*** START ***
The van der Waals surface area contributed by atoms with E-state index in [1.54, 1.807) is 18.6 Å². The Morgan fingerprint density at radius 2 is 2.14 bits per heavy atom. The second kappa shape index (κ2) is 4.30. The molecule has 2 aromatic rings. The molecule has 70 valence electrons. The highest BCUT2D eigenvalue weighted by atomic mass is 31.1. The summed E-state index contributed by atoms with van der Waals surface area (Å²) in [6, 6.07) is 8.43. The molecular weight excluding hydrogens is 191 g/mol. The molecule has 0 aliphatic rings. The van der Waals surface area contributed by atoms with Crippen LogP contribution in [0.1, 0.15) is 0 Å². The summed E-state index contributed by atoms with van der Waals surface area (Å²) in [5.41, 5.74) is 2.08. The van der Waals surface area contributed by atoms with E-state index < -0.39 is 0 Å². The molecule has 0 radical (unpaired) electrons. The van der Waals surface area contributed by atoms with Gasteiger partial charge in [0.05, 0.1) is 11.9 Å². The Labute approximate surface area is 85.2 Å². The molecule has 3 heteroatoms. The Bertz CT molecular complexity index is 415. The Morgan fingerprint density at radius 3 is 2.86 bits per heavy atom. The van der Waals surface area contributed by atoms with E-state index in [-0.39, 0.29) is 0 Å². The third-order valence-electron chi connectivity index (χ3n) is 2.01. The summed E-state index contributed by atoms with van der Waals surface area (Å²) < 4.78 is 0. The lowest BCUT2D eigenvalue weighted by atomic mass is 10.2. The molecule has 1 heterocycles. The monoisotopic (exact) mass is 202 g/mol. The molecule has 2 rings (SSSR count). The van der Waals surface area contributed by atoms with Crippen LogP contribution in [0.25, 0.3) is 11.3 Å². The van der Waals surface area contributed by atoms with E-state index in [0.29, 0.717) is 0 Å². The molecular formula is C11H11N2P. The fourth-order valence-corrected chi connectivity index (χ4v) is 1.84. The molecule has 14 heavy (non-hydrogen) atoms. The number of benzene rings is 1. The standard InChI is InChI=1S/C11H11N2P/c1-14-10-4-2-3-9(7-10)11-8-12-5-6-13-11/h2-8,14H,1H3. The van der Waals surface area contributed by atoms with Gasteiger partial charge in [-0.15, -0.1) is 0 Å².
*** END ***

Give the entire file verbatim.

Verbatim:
The van der Waals surface area contributed by atoms with E-state index in [1.54, 1.807) is 18.6 Å². The Morgan fingerprint density at radius 2 is 2.14 bits per heavy atom. The second kappa shape index (κ2) is 4.30. The molecule has 2 aromatic rings. The molecule has 70 valence electrons. The highest BCUT2D eigenvalue weighted by atomic mass is 31.1. The summed E-state index contributed by atoms with van der Waals surface area (Å²) in [6, 6.07) is 8.43. The molecular weight excluding hydrogens is 191 g/mol. The molecule has 0 aliphatic rings. The van der Waals surface area contributed by atoms with Crippen LogP contribution in [0.1, 0.15) is 0 Å². The summed E-state index contributed by atoms with van der Waals surface area (Å²) in [5.41, 5.74) is 2.08. The van der Waals surface area contributed by atoms with E-state index < -0.39 is 0 Å². The molecule has 0 radical (unpaired) electrons. The van der Waals surface area contributed by atoms with Gasteiger partial charge in [0.05, 0.1) is 11.9 Å². The Labute approximate surface area is 85.2 Å². The molecule has 3 heteroatoms. The Bertz CT molecular complexity index is 415. The Morgan fingerprint density at radius 3 is 2.86 bits per heavy atom. The van der Waals surface area contributed by atoms with E-state index in [-0.39, 0.29) is 0 Å². The third-order valence-electron chi connectivity index (χ3n) is 2.01. The summed E-state index contributed by atoms with van der Waals surface area (Å²) < 4.78 is 0. The lowest BCUT2D eigenvalue weighted by atomic mass is 10.2. The molecule has 1 heterocycles. The monoisotopic (exact) mass is 202 g/mol. The molecule has 2 rings (SSSR count). The van der Waals surface area contributed by atoms with Crippen LogP contribution in [0.25, 0.3) is 11.3 Å². The van der Waals surface area contributed by atoms with E-state index in [0.29, 0.717) is 0 Å². The molecular formula is C11H11N2P. The fourth-order valence-corrected chi connectivity index (χ4v) is 1.84. The molecule has 14 heavy (non-hydrogen) atoms. The number of benzene rings is 1. The standard InChI is InChI=1S/C11H11N2P/c1-14-10-4-2-3-9(7-10)11-8-12-5-6-13-11/h2-8,14H,1H3. The van der Waals surface area contributed by atoms with Gasteiger partial charge in [-0.15, -0.1) is 0 Å².